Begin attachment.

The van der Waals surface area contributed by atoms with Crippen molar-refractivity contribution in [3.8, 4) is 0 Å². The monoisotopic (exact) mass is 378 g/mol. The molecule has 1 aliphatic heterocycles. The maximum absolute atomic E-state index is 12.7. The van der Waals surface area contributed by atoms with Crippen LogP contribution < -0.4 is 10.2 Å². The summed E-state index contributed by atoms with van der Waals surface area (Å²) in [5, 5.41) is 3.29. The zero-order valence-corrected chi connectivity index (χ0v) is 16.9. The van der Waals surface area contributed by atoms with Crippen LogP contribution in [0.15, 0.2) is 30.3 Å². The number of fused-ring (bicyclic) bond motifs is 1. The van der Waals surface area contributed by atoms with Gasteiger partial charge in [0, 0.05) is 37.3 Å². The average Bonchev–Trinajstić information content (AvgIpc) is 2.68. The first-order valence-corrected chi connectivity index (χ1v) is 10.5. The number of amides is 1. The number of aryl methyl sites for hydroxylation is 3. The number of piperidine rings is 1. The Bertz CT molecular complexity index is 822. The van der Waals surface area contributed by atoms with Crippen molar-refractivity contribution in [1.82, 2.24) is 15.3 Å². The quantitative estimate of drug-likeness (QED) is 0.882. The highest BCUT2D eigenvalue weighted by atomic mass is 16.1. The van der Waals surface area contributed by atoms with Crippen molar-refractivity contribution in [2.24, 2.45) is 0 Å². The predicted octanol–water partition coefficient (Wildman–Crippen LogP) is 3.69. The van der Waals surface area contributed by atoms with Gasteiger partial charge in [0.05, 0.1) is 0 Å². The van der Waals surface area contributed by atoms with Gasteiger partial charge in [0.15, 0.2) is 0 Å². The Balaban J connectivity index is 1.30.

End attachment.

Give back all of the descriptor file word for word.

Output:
The van der Waals surface area contributed by atoms with Crippen molar-refractivity contribution in [3.8, 4) is 0 Å². The monoisotopic (exact) mass is 378 g/mol. The molecule has 1 aliphatic heterocycles. The maximum absolute atomic E-state index is 12.7. The van der Waals surface area contributed by atoms with Crippen LogP contribution < -0.4 is 10.2 Å². The summed E-state index contributed by atoms with van der Waals surface area (Å²) in [5, 5.41) is 3.29. The zero-order valence-corrected chi connectivity index (χ0v) is 16.9. The van der Waals surface area contributed by atoms with Crippen LogP contribution in [0.15, 0.2) is 30.3 Å². The number of fused-ring (bicyclic) bond motifs is 1. The van der Waals surface area contributed by atoms with Gasteiger partial charge in [0, 0.05) is 37.3 Å². The average Bonchev–Trinajstić information content (AvgIpc) is 2.68. The first-order valence-corrected chi connectivity index (χ1v) is 10.5. The number of amides is 1. The number of aryl methyl sites for hydroxylation is 3. The number of piperidine rings is 1. The Bertz CT molecular complexity index is 822. The van der Waals surface area contributed by atoms with Crippen molar-refractivity contribution in [1.82, 2.24) is 15.3 Å². The quantitative estimate of drug-likeness (QED) is 0.882. The highest BCUT2D eigenvalue weighted by atomic mass is 16.1. The van der Waals surface area contributed by atoms with Crippen molar-refractivity contribution in [2.24, 2.45) is 0 Å². The predicted octanol–water partition coefficient (Wildman–Crippen LogP) is 3.69. The van der Waals surface area contributed by atoms with Gasteiger partial charge in [0.05, 0.1) is 0 Å². The van der Waals surface area contributed by atoms with Gasteiger partial charge in [0.15, 0.2) is 0 Å². The Balaban J connectivity index is 1.30.